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Him, so me a gency in relation to it. “Shall there be evil in the city, and the Lord hath not done it?”?l asks God by the mouth of

the prophet, which, although it may be understood of physical evil, yet, as such evil is often brought about through the sins of men, there is some agency of God in the matter.

Moreover, that the counsel or will of God, takes cognizance of sinful acts, that will hereafter be done by men, and that, long before the events, or even the agents had any being, cannot be denied. In proof of this, are those predictions, which regard the guilty conduct of men. We select the instance of Joseph's being sold by his brethren, and the accompanying and consequent transactions. “As for you, ye meant it for evil, but God meant it for good,

much people alive, as it is this day.Another, yet more decisive, and marked instance, is that of the crucifixion and death of our Lord and Saviour Jesus Christ. It was, without doubt, the purpose of God, that His Son should die a cursed death, and yet, that purpose was effected through the guilty agency of men.

“Him being delivered

according to the determinale counsel and foreknowledge of God, have ye taken and with wicked hands hare crucified and slain.”3 and Pontius Pilate were gathered together, to do whatsoev

: Thy (God's) hand and Thy counsel determined before to be done." It cannot be denied, that in bringing about thelsame event, God and man, respectively, have had their

The purpose, however, is very different, in the mind of God from what it is in the mind of the guilty perpetrator. It does not necessarily imply moral turpitude in the former, but it does in the latter. Man means his own selfish gratification, and at the expense, and to the injury oft-times of others. But God has designs of Amos iii. 6.


purposes and agency.


4. Acts iv. 27,

2. Gen. 1. 20.

3. Actsii. 23.


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benevolence, and so orders and over-rules all, as to bring about a greater good. Such are the daily developments of His providence.

This idea may be carried to the utmost extent, and it furnishes a satisfactory answer to the carping, cavilling objections of the infidel, who thinks, and alleges, that if God could hare prevented men from sinning, it necessarily implies some moral turpitude in Him, to permit them to do

That they do sin, is not to be denied. Nor will it be disputed, save by some raving Atheist, who has lost the power of discerning between right and wrong. Now suppose, to shield his reputation from the infidel slander, we admit that God could not prevent men from sin, is there any thing gained in this respect by the admission? For we may ask with unanswerable pertinency and point, can he then subdue or control it? It is much easier among men to prevent crime, than to reform the criminal. Assuredly, if God could not have prevented sin, we cannot confidently expect that ever sin will be subdued, and nothing presents itself to our view, but dread uncertainty in this matter, or a dark and dismal prospect of eternal scenes of rebellion and revolt in the government of Godi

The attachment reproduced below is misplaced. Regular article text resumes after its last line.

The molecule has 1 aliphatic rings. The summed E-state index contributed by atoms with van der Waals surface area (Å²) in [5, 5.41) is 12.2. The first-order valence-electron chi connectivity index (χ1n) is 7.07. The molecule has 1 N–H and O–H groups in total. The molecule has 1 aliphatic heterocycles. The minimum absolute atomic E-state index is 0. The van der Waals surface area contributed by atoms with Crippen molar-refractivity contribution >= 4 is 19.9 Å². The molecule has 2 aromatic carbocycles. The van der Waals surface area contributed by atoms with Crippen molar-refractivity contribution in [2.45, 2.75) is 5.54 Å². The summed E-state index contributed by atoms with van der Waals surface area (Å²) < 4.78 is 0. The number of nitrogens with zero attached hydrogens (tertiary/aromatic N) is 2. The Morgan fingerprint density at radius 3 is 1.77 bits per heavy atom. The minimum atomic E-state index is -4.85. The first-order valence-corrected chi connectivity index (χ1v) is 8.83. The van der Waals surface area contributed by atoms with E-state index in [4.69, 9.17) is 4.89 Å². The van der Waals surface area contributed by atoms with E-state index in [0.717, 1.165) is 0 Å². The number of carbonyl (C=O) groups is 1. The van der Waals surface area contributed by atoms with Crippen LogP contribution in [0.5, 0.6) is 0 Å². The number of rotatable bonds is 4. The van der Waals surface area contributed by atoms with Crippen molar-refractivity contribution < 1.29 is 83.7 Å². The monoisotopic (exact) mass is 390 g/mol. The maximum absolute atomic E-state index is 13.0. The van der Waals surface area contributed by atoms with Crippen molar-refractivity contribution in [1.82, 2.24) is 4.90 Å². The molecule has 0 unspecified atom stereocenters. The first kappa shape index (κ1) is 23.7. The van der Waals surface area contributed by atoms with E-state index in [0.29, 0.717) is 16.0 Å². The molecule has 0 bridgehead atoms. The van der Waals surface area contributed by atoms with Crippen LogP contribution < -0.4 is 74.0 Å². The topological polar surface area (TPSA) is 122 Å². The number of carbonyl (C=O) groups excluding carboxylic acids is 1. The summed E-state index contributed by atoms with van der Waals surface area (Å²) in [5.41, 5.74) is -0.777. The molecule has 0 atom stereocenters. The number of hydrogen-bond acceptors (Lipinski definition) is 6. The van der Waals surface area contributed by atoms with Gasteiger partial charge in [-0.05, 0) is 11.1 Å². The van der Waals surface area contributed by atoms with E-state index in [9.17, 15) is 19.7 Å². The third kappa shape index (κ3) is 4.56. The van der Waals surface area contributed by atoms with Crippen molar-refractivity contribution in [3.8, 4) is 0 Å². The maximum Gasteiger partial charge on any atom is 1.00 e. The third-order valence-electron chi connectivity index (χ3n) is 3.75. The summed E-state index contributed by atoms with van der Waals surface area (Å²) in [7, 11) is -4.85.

The possibility of sin being committed by moral beings, must be admitted to be incidental in the nature of things to the giving of a law, designed to regulate their voluntary conduct. Where no law is, there is no transgression," nor can there be.

But the actual existence of sin is a very different matter. It does not follow that because it is incidental, therefore it must exist. Whether voluntary beings shall not be allowed to sin; i. c. whether there shall be such a powerful array of motive, and such an influence thrown around them at all times, and all circumstances of temptation be so carefully prevented from arising, as that they shall always choose to obey, is a question, which we think it would be presumptuous in us to resolve in any

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other way, than as God Ilimself has been pleased to do. Some voluntary beings have persevered in their obedience, and kept their first estate. Others have sinned and talien. If God had determined to prevent the latter, who will say that Ile had not sufficient skill and power to do so? Aumitting that He had, we cannot see that He was under any obligations of benevolence to do so: but denying that He hud fills us with dread forebodings, as to the final issues of His government.

of the apostacy and fall of two orders of intelligent creatures, we have knowledge; and one seduced the other. Shall this thing spread? Shall the contagion of rebellious example extend itself to other worlds, and decoy from their allegiance the happy innocents, that now adore and love? Or shall the new orders of creatures, which God, in the plenitude of His wisdom and benevolence, may see fit to create, fall from their steadfastness and felicity, and the mighty empire of Jehovah become a vast amphitheatre of woe? Who can contemplate such an idea with composure? It is shocking to all the sensibilities of the heart! And yet, if God cannot prevent sin, what security have we, that eternity shall not be one frightful series of rebellion, and that world after world shall not, like this wretched carth of ours, become the theatre of crime, requiring floods and flames, and even the very annihilating efforts of. Omnipotence, to stay the progress of revolt?